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Note from Diane: Our team is a constantly evolving team, focusing on gaining new skills to best support our clients. Our client teams are constantly evolving as well as we work to build their grant team capacity and grant readiness. As we talk about grant teams so frequently, we thought as a team, it would be fun to write a series of blog posts about how grant writing isn’t a solo sport.

 

Grant Professionals sometimes joke that they are on a “Team of One”. In many organizations, the grant activity falls upon the shoulders of one person. This includes writing, reporting, and keeping up with deadlines-the dozens of detail-oriented activities that require precise execution in order to achieve grant success. Many times, I have been that person, that Team of One juggling all of those moving parts. I reveled in it. There is a certain pride one has in taking on such responsibility. However, as I have grown in my role as a grant professional and, as I have experienced the gut-punching realities of adulthood, I realize that grant success mustn’t lie in the hands of one person.

Sometimes, deadlines and life just don’t mix. Aging parents, sick children, and your own health can overtake all of your time and mental energy in the blink of an eye. Unfortunately, one can’t just call up the National Science Foundation and say, “Hey, both my kids have the flu, can I submit this $750,000 ask next Monday?” While your personal needs merit just as much importance as your organization’s funding needs, both must be addressed. After dealing with the unwanted collision of personal emergencies and professional deadlines, I have realized a few essentials to avoiding any professional disasters:

  1. Communication – Realizing you need help and asking for it are unbelievably difficult, especially for some people (like myself) who pride themselves on being able to handle it all. However, that self-awareness and honesty is the most vital thing you can do to ensure your grant program continues to run during times of personal crisis.

 

  1. Organization – Make sure that all required documentation, log-ins, passwords, notes, etc. are in a place where any relevant team member can access them. Google Drive, Dropbox, and Microsoft Online are three great tools that will allow a user to save their work in a shared system and grant access to one or more users.

 

  1. Delegation and Teamwork – At DH Leonard Consulting & Grant Writing Services, we work on a Scrum framework, where the team works individually and collaboratively on prioritized goals during a defined period of time. This allows the team the agility to provide support to other team members if needed. Having a team that works in concert to achieve a defined goal is essential to grant success.

Productivity expert David Allen once said, “You can do anything, but not everything.” Having the self-awareness to realize the limits of your professional and personal capacity is daunting and scary, but it is vital. Couple that wisdom with the practical components of teamwork, and your organization can enjoy grant success.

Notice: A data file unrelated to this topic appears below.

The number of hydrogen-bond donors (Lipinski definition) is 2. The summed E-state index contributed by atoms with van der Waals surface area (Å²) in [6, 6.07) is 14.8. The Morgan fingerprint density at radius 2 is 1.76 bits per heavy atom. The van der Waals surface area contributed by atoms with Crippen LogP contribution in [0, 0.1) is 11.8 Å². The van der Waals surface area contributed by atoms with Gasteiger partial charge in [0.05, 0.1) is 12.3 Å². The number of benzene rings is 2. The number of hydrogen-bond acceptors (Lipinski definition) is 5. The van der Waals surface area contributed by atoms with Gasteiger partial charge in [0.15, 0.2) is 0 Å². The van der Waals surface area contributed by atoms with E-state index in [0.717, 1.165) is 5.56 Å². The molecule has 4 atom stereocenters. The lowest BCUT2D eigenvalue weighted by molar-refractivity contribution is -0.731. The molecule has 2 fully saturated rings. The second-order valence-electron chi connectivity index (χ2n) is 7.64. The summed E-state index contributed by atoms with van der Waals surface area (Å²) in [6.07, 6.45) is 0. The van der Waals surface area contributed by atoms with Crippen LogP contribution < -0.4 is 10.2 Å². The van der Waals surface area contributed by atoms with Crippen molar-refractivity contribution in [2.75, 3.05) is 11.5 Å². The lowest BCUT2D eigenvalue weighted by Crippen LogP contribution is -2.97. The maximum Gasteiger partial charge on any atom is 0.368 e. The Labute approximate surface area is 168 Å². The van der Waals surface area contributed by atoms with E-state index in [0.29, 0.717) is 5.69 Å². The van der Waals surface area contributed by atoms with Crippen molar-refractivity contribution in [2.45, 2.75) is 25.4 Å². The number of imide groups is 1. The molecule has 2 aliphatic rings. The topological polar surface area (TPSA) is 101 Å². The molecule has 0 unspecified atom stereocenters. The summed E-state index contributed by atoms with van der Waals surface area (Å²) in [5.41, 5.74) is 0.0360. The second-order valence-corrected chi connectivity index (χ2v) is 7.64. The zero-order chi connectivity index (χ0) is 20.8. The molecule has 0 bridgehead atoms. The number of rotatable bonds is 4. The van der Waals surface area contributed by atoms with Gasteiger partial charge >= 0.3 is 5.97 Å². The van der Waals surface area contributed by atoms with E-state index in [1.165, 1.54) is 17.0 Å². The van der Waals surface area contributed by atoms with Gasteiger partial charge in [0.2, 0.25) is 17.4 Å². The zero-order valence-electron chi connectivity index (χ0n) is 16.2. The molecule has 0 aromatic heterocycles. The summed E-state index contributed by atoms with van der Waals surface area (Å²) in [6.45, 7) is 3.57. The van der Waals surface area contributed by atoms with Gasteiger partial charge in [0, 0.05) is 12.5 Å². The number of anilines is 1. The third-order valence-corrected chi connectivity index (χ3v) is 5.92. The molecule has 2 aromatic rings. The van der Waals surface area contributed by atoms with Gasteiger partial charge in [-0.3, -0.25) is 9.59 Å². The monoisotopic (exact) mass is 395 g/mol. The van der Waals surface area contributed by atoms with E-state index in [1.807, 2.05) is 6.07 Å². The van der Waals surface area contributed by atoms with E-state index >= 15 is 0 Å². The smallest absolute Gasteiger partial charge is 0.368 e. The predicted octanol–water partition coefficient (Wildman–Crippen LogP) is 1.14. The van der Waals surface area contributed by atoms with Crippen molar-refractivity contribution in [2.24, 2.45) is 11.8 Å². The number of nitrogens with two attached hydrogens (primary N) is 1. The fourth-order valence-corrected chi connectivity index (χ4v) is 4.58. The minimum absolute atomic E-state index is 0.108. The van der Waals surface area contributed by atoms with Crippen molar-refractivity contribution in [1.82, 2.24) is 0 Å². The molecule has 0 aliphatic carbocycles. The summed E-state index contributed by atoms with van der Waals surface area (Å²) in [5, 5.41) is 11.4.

What tips do you have about how you think big picture about grant writing as a team sport, not a siloed activity? We’d love to hear! Share your thoughts in the comments below.

Recently while working on a large foundation grant application, my client remarked that she was so glad to be going through the grant writing process, because she realized that additional fundraising was needed for her organization’s project. Not similar or quite so happy, but important, is the Executive Director who, a few years ago, was speechless after hearing “If this doesn’t get funded, you’ll still get something out of it.”

We all want our projects to be funded, and it’s not easy to look on the bright side of the potential of not getting funded. However, there is still a lot of value in the grant writing process and in the product, regardless of the outcome – especially if your organization is committed to the project, no matter how much fundraising you have to do, how many politicians’ doors you have to knock on, or how many grants you have to apply for until you are successful.

A grant application is a project plan. Going through the process of preparing an application requires you to think about project details that you may not have considered when developing your project idea, which provides insights that help to develop, refine, and improve the project. In preparing a grant application, your idea is transformed from a basic framework to a detailed plan of action. Details that you may think about for the first time include:

  • How much will this *really* cost? Developing a grant budget often uncovers hidden costs. Have you considered all the personnel who will be needed to implement or oversee this project or program? How much time will the Executive Director spend on this project? Have you accounted for expenses such as fringe benefits (this is not just health insurance!), supplies and materials, and new technology needed to support new staff? Do you need to hire outside vendors or service providers? Do you have vendor quotes to justify your budget?

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06 Apr 2018

Improving Your Research Strategy

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*Note from Diane: DH Leonard Consulting & Grant Writing Services, LLC does NOT endorse any specific research tools. We subscribe to and use numerous databases ourselves in our work for our clients. The decision about which tool is the best fit for a specific grant seeking organization is based on numerous factors.